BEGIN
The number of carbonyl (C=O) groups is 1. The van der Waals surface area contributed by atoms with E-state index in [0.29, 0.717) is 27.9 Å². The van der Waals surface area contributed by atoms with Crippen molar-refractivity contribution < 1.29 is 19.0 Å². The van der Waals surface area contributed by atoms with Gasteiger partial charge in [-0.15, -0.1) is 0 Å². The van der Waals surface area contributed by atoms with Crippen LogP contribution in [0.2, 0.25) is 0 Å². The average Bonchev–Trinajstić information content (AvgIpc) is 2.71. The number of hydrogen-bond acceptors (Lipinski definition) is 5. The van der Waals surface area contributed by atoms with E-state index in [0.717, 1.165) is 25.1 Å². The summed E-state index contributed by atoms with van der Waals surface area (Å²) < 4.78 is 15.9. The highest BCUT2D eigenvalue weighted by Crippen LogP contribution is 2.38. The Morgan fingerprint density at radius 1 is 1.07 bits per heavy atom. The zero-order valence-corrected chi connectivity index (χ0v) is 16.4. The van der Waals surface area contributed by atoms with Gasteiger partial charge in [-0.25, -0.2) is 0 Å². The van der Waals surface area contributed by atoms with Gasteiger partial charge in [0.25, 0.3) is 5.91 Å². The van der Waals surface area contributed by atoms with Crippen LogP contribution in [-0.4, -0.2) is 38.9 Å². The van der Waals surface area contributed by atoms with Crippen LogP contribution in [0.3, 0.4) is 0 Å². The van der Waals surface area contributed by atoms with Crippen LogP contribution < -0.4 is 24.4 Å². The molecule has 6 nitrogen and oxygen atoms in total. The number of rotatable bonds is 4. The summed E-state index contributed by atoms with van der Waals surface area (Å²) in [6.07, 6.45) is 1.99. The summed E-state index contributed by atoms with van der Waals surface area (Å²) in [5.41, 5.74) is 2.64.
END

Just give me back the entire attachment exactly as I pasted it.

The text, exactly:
The number of carbonyl (C=O) groups is 1. The van der Waals surface area contributed by atoms with E-state index in [0.29, 0.717) is 27.9 Å². The van der Waals surface area contributed by atoms with Crippen molar-refractivity contribution < 1.29 is 19.0 Å². The van der Waals surface area contributed by atoms with Gasteiger partial charge in [-0.15, -0.1) is 0 Å². The van der Waals surface area contributed by atoms with Crippen LogP contribution in [0.2, 0.25) is 0 Å². The average Bonchev–Trinajstić information content (AvgIpc) is 2.71. The number of hydrogen-bond acceptors (Lipinski definition) is 5. The van der Waals surface area contributed by atoms with E-state index in [0.717, 1.165) is 25.1 Å². The summed E-state index contributed by atoms with van der Waals surface area (Å²) < 4.78 is 15.9. The highest BCUT2D eigenvalue weighted by Crippen LogP contribution is 2.38. The Morgan fingerprint density at radius 1 is 1.07 bits per heavy atom. The zero-order valence-corrected chi connectivity index (χ0v) is 16.4. The van der Waals surface area contributed by atoms with Gasteiger partial charge in [-0.25, -0.2) is 0 Å². The van der Waals surface area contributed by atoms with Gasteiger partial charge in [0.25, 0.3) is 5.91 Å². The van der Waals surface area contributed by atoms with Crippen LogP contribution in [-0.4, -0.2) is 38.9 Å². The van der Waals surface area contributed by atoms with Crippen LogP contribution in [0.3, 0.4) is 0 Å². The van der Waals surface area contributed by atoms with Crippen LogP contribution < -0.4 is 24.4 Å². The molecule has 6 nitrogen and oxygen atoms in total. The number of rotatable bonds is 4. The summed E-state index contributed by atoms with van der Waals surface area (Å²) in [6.07, 6.45) is 1.99. The summed E-state index contributed by atoms with van der Waals surface area (Å²) in [5.41, 5.74) is 2.64.